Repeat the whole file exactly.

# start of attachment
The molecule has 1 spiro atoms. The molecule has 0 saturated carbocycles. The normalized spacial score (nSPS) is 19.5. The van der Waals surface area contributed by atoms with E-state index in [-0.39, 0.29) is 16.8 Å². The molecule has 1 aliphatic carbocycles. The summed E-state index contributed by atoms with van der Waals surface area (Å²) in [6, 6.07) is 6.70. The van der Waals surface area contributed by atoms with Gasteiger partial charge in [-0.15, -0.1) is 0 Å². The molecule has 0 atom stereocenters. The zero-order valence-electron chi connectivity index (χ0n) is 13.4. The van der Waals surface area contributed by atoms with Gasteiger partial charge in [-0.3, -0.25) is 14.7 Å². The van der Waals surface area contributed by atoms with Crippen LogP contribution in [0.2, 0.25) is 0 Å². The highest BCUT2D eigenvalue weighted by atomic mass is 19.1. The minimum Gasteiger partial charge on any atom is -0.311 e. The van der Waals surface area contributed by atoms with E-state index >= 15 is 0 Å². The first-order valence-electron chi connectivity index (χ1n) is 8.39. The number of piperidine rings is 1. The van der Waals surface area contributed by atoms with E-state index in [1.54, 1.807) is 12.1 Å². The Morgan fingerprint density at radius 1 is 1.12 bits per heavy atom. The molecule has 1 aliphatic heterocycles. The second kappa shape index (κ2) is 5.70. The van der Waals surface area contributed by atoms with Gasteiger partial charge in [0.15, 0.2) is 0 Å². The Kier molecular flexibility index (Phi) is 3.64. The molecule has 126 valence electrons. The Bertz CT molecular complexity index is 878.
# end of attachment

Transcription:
The molecule has 1 spiro atoms. The molecule has 0 saturated carbocycles. The normalized spacial score (nSPS) is 19.5. The van der Waals surface area contributed by atoms with E-state index in [-0.39, 0.29) is 16.8 Å². The molecule has 1 aliphatic carbocycles. The summed E-state index contributed by atoms with van der Waals surface area (Å²) in [6, 6.07) is 6.70. The van der Waals surface area contributed by atoms with Gasteiger partial charge in [-0.15, -0.1) is 0 Å². The molecule has 0 atom stereocenters. The zero-order valence-electron chi connectivity index (χ0n) is 13.4. The van der Waals surface area contributed by atoms with Gasteiger partial charge in [-0.3, -0.25) is 14.7 Å². The van der Waals surface area contributed by atoms with Crippen LogP contribution in [0.2, 0.25) is 0 Å². The highest BCUT2D eigenvalue weighted by atomic mass is 19.1. The minimum Gasteiger partial charge on any atom is -0.311 e. The van der Waals surface area contributed by atoms with E-state index >= 15 is 0 Å². The first-order valence-electron chi connectivity index (χ1n) is 8.39. The number of piperidine rings is 1. The van der Waals surface area contributed by atoms with E-state index in [1.54, 1.807) is 12.1 Å². The Morgan fingerprint density at radius 1 is 1.12 bits per heavy atom. The molecule has 1 aliphatic heterocycles. The second kappa shape index (κ2) is 5.70. The van der Waals surface area contributed by atoms with Gasteiger partial charge in [0.15, 0.2) is 0 Å². The Kier molecular flexibility index (Phi) is 3.64. The molecule has 126 valence electrons. The Bertz CT molecular complexity index is 878.